Newspaper Page Text
State Historical Sjclety
Monroe City, Mo., February 13, 1913.
atrerifee the liererasifs Who Advertise
ITEM? HUM FARMERS
Of Fan a: 'K ,
J-:rr :rs and
Angus bt ' .-,...
Remjrn'bcr A bell
horse, trs'ile, ca;iif
Wednofi?:y, t ':.
.nan's . big !
:. atch for
advertioe.iii.Tit f,mi hi!,-.;.
For -Yparlip? iif ort Horn
Bui), e!i;V'b!e to ropi.'rnr. Will take
$55 if taken at once. 0. V. Ham
ner, R. F. D. G, M;)f.'o Ci'y.
Don't forgot i he luiiduu;?' & Son
sale next ThutT jay.
A. C. Boarnnn is gol.V, to have
a big public si!e rwxt Wednesday
one-fourth mile west of Ely. He
will sell to the highest Udder. 33
head of good mules, 4 horses, 83
cattle, 80 sheep. Cols. W. T. Youell
and Dave Lillard are the auctioneers.
M. B. Proctor and J. M..Johnson are
the clerks. See advertisement else
where in this paper.
J. L. Hagar is going to quit farm
ing and will sell at public sale at
the J. B. Boarman farm 6 miles east
of this city and 2 1-2 miles south
east of Hassard on Monday, Feb. 17
his personal property as follows:
8 horses and mules, 3 cattle,, 32
hogs, corn, hay, farming implements
etc. Col. W. T. Youell is auctioneer
and J. M. Johnson clerk.
As he is going to quit farming
J. T. VanMarter will sell at public
sale, Tuesday, February 25 at the
John Am Hays farm, 3 miles south
east of Indian Creek and 6 miles
soujh of this city. 8, head of horses,
12 cattle; 51 sheep, 20 hogs, corn!
turkeys, farming implements, eta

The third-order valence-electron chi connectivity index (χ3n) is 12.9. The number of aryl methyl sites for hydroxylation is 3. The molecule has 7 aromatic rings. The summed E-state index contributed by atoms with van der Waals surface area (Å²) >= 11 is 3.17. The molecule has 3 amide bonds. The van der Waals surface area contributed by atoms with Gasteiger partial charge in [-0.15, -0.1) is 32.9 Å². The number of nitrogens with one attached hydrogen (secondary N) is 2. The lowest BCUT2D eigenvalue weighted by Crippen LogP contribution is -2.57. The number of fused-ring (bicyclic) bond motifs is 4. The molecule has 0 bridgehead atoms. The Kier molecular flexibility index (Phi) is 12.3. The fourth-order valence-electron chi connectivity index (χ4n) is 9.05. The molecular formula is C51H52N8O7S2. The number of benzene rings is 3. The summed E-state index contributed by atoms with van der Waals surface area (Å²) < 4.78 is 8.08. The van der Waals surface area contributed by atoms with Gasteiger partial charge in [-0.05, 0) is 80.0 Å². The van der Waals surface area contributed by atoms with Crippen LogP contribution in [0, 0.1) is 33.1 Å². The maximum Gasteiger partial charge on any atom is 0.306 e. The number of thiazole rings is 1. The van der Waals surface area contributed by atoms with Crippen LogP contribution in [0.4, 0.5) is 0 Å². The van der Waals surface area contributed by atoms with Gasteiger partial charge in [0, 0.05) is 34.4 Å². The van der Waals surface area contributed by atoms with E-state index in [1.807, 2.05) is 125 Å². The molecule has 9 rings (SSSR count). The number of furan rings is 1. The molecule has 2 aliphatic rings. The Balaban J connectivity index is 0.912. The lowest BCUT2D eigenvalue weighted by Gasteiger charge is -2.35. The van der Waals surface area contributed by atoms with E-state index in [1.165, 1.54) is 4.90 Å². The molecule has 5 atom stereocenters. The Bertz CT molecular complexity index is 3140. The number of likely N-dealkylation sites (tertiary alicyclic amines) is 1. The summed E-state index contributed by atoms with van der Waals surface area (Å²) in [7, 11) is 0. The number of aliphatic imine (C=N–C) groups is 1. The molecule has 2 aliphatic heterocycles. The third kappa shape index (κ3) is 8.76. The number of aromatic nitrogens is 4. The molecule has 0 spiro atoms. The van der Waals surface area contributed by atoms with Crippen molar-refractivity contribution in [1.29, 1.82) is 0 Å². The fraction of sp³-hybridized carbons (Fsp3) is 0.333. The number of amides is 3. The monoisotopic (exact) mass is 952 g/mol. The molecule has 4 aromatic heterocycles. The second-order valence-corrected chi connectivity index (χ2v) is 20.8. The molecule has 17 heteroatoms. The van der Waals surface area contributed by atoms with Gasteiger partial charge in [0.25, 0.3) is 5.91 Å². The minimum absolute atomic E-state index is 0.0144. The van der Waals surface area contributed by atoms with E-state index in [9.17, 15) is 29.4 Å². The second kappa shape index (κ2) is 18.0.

Col. W. T. Youell will be the auc
tioneer and J. M. Johnson the
G. L Thrift is going to quit farm
ing and will sell at pnblic sale Mon
day, Feb. 24 his farming imple
ments, corn in crib, incubator, a lot
of selected oeed corn, 2 brood sows,
milch cow, 4 horses. The auction
eer will be Col Youell and Lee Bell
For Sale Five brood sows will
pig in April, one registered Poland
China boar and eighteen shoats, will
weigh about 100 pounds. I also
have one 5 year old draft horse
and one 5 year old driving horse
which I must sell. All this stock
is in good shape and healthy.
E. M. JAYNE.
Geo B. Anderson is gohg to quit
farming consequently will sell at
his farm between Rensselaer and
Hydesberg on Friday, February 21
bis horses and mules, cattle, hogs,
farming implements, feed. etc. Col
W. T. Youell is the auctioneer.
John and Henry J. Kendrick will
sell at public saleTuesday, February
18 at the Henry J. Kendrick farm
1-2 mile west of Hassard, 10 horses
and mules, 14 cattle, 54 sheep, 11
hog9 and $2000 worth of new farm
machinery of standard make See
bills. Col. W. T. Youell is auction
eer and J. M. Johnson clerk.
Weekly Market Letter Published by